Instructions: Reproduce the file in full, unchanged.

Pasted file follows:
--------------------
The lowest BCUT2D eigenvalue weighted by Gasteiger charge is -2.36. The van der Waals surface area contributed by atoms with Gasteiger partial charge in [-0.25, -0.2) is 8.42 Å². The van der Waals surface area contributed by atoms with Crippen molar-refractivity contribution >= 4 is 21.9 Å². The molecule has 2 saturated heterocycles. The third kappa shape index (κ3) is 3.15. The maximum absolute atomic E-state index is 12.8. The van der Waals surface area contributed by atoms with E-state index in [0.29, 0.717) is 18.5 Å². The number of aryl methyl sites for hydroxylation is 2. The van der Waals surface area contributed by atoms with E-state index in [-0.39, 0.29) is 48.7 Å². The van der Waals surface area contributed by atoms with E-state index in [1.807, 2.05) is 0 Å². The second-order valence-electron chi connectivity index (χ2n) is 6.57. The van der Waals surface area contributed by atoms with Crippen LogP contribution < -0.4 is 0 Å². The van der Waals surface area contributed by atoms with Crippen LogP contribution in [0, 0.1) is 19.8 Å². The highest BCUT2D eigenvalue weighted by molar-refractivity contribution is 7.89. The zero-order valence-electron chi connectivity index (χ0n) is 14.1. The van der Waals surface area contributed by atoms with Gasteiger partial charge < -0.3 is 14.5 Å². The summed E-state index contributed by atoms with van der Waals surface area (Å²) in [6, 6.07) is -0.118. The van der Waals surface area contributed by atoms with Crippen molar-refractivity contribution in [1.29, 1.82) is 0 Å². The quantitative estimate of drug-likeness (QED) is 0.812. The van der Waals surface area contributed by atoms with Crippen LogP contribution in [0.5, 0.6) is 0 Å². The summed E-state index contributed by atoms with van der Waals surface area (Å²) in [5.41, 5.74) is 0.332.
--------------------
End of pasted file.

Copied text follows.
The lowest BCUT2D eigenvalue weighted by Gasteiger charge is -2.36. The van der Waals surface area contributed by atoms with Gasteiger partial charge in [-0.25, -0.2) is 8.42 Å². The van der Waals surface area contributed by atoms with Crippen molar-refractivity contribution >= 4 is 21.9 Å². The molecule has 2 saturated heterocycles. The third kappa shape index (κ3) is 3.15. The maximum absolute atomic E-state index is 12.8. The van der Waals surface area contributed by atoms with E-state index in [0.29, 0.717) is 18.5 Å². The number of aryl methyl sites for hydroxylation is 2. The van der Waals surface area contributed by atoms with E-state index in [-0.39, 0.29) is 48.7 Å². The van der Waals surface area contributed by atoms with E-state index in [1.807, 2.05) is 0 Å². The second-order valence-electron chi connectivity index (χ2n) is 6.57. The van der Waals surface area contributed by atoms with Crippen LogP contribution < -0.4 is 0 Å². The van der Waals surface area contributed by atoms with Crippen LogP contribution in [0, 0.1) is 19.8 Å². The highest BCUT2D eigenvalue weighted by molar-refractivity contribution is 7.89. The zero-order valence-electron chi connectivity index (χ0n) is 14.1. The van der Waals surface area contributed by atoms with Gasteiger partial charge < -0.3 is 14.5 Å². The summed E-state index contributed by atoms with van der Waals surface area (Å²) in [6, 6.07) is -0.118. The van der Waals surface area contributed by atoms with Crippen molar-refractivity contribution in [1.29, 1.82) is 0 Å². The quantitative estimate of drug-likeness (QED) is 0.812. The van der Waals surface area contributed by atoms with Crippen LogP contribution in [0.5, 0.6) is 0 Å². The summed E-state index contributed by atoms with van der Waals surface area (Å²) in [5.41, 5.74) is 0.332.